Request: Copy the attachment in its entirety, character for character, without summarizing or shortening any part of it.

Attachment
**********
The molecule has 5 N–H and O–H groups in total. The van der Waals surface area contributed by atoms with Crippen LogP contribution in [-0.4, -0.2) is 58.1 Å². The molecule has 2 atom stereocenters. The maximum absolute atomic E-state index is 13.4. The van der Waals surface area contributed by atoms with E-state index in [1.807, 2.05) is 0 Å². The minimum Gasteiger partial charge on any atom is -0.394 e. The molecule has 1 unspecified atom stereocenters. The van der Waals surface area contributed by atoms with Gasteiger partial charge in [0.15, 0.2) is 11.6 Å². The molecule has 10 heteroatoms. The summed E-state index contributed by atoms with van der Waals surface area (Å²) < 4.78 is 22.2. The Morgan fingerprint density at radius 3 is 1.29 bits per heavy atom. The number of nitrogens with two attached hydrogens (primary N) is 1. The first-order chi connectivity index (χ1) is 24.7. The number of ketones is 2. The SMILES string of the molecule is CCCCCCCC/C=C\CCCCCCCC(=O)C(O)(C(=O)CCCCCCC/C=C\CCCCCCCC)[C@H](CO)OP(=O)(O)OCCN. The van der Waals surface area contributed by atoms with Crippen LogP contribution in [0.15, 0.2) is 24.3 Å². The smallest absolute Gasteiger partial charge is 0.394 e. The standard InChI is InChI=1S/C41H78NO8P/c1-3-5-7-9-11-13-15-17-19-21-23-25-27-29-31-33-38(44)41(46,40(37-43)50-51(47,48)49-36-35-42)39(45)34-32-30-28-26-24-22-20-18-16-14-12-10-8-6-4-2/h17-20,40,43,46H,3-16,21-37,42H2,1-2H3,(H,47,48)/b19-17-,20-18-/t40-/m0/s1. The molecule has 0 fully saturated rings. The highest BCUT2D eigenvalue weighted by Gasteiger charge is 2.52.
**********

The molecule has 5 N–H and O–H groups in total. The van der Waals surface area contributed by atoms with Crippen LogP contribution in [-0.4, -0.2) is 58.1 Å². The molecule has 2 atom stereocenters. The maximum absolute atomic E-state index is 13.4. The van der Waals surface area contributed by atoms with E-state index in [1.807, 2.05) is 0 Å². The minimum Gasteiger partial charge on any atom is -0.394 e. The molecule has 1 unspecified atom stereocenters. The van der Waals surface area contributed by atoms with Gasteiger partial charge in [0.15, 0.2) is 11.6 Å². The molecule has 10 heteroatoms. The summed E-state index contributed by atoms with van der Waals surface area (Å²) < 4.78 is 22.2. The Morgan fingerprint density at radius 3 is 1.29 bits per heavy atom. The number of nitrogens with two attached hydrogens (primary N) is 1. The first-order chi connectivity index (χ1) is 24.7. The number of ketones is 2. The SMILES string of the molecule is CCCCCCCC/C=C\CCCCCCCC(=O)C(O)(C(=O)CCCCCCC/C=C\CCCCCCCC)[C@H](CO)OP(=O)(O)OCCN. The van der Waals surface area contributed by atoms with Crippen LogP contribution in [0.15, 0.2) is 24.3 Å². The smallest absolute Gasteiger partial charge is 0.394 e. The standard InChI is InChI=1S/C41H78NO8P/c1-3-5-7-9-11-13-15-17-19-21-23-25-27-29-31-33-38(44)41(46,40(37-43)50-51(47,48)49-36-35-42)39(45)34-32-30-28-26-24-22-20-18-16-14-12-10-8-6-4-2/h17-20,40,43,46H,3-16,21-37,42H2,1-2H3,(H,47,48)/b19-17-,20-18-/t40-/m0/s1. The molecule has 0 fully saturated rings. The highest BCUT2D eigenvalue weighted by Gasteiger charge is 2.52.